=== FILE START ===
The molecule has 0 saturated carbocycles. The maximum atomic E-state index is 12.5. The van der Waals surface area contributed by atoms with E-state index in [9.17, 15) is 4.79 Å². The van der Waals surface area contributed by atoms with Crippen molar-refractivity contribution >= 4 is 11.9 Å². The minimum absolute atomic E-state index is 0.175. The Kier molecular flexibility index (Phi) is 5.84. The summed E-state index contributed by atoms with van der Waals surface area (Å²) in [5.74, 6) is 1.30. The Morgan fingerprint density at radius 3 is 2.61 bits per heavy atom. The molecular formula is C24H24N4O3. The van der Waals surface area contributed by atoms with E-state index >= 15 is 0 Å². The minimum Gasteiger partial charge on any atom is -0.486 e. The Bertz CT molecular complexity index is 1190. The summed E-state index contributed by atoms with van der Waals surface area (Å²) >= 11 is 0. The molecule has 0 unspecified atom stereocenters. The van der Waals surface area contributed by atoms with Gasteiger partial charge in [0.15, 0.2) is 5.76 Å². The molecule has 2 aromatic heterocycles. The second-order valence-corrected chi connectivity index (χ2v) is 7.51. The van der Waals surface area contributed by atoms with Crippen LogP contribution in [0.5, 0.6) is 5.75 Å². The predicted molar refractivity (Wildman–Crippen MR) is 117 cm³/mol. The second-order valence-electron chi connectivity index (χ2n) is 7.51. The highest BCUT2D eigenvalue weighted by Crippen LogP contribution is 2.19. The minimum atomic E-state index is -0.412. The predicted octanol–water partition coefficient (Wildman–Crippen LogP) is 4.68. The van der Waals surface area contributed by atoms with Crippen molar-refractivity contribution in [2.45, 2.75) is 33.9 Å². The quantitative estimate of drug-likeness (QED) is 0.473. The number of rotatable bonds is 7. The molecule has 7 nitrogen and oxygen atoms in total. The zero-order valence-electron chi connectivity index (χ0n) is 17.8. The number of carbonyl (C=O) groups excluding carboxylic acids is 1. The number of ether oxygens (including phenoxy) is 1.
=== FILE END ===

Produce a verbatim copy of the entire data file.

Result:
The molecule has 0 saturated carbocycles. The maximum atomic E-state index is 12.5. The van der Waals surface area contributed by atoms with E-state index in [9.17, 15) is 4.79 Å². The van der Waals surface area contributed by atoms with Crippen molar-refractivity contribution >= 4 is 11.9 Å². The minimum absolute atomic E-state index is 0.175. The Kier molecular flexibility index (Phi) is 5.84. The summed E-state index contributed by atoms with van der Waals surface area (Å²) in [5.74, 6) is 1.30. The Morgan fingerprint density at radius 3 is 2.61 bits per heavy atom. The molecular formula is C24H24N4O3. The van der Waals surface area contributed by atoms with E-state index >= 15 is 0 Å². The minimum Gasteiger partial charge on any atom is -0.486 e. The Bertz CT molecular complexity index is 1190. The summed E-state index contributed by atoms with van der Waals surface area (Å²) >= 11 is 0. The molecule has 0 unspecified atom stereocenters. The van der Waals surface area contributed by atoms with Gasteiger partial charge in [0.15, 0.2) is 5.76 Å². The molecule has 2 aromatic heterocycles. The second-order valence-corrected chi connectivity index (χ2v) is 7.51. The van der Waals surface area contributed by atoms with Crippen LogP contribution in [0.5, 0.6) is 5.75 Å². The predicted molar refractivity (Wildman–Crippen MR) is 117 cm³/mol. The second-order valence-electron chi connectivity index (χ2n) is 7.51. The highest BCUT2D eigenvalue weighted by Crippen LogP contribution is 2.19. The minimum atomic E-state index is -0.412. The predicted octanol–water partition coefficient (Wildman–Crippen LogP) is 4.68. The van der Waals surface area contributed by atoms with Crippen molar-refractivity contribution in [2.45, 2.75) is 33.9 Å². The quantitative estimate of drug-likeness (QED) is 0.473. The number of rotatable bonds is 7. The molecule has 7 nitrogen and oxygen atoms in total. The zero-order valence-electron chi connectivity index (χ0n) is 17.8. The number of carbonyl (C=O) groups excluding carboxylic acids is 1. The number of ether oxygens (including phenoxy) is 1.